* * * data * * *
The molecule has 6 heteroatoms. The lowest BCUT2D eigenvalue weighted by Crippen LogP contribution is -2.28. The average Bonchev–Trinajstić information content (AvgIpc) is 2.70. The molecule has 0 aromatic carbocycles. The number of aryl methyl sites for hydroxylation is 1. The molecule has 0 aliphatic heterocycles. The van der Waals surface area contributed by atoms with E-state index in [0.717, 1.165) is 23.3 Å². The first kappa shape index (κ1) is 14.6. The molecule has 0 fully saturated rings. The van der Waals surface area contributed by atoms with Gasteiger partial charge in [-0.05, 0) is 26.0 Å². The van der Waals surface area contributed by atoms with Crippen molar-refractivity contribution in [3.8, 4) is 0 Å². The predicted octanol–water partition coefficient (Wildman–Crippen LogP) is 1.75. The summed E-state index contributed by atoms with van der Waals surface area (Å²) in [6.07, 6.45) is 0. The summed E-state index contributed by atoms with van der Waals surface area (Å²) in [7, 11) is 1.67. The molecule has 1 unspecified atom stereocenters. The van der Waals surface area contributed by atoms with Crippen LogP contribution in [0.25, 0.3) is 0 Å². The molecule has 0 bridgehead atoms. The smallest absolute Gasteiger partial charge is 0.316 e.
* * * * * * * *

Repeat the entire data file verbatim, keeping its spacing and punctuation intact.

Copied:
The molecule has 6 heteroatoms. The lowest BCUT2D eigenvalue weighted by Crippen LogP contribution is -2.28. The average Bonchev–Trinajstić information content (AvgIpc) is 2.70. The molecule has 0 aromatic carbocycles. The number of aryl methyl sites for hydroxylation is 1. The molecule has 0 aliphatic heterocycles. The van der Waals surface area contributed by atoms with E-state index in [0.717, 1.165) is 23.3 Å². The first kappa shape index (κ1) is 14.6. The molecule has 0 fully saturated rings. The van der Waals surface area contributed by atoms with Gasteiger partial charge in [-0.05, 0) is 26.0 Å². The van der Waals surface area contributed by atoms with Crippen molar-refractivity contribution in [3.8, 4) is 0 Å². The predicted octanol–water partition coefficient (Wildman–Crippen LogP) is 1.75. The summed E-state index contributed by atoms with van der Waals surface area (Å²) in [6.07, 6.45) is 0. The summed E-state index contributed by atoms with van der Waals surface area (Å²) in [7, 11) is 1.67. The molecule has 1 unspecified atom stereocenters. The van der Waals surface area contributed by atoms with Crippen LogP contribution in [0.25, 0.3) is 0 Å². The molecule has 0 bridgehead atoms. The smallest absolute Gasteiger partial charge is 0.316 e.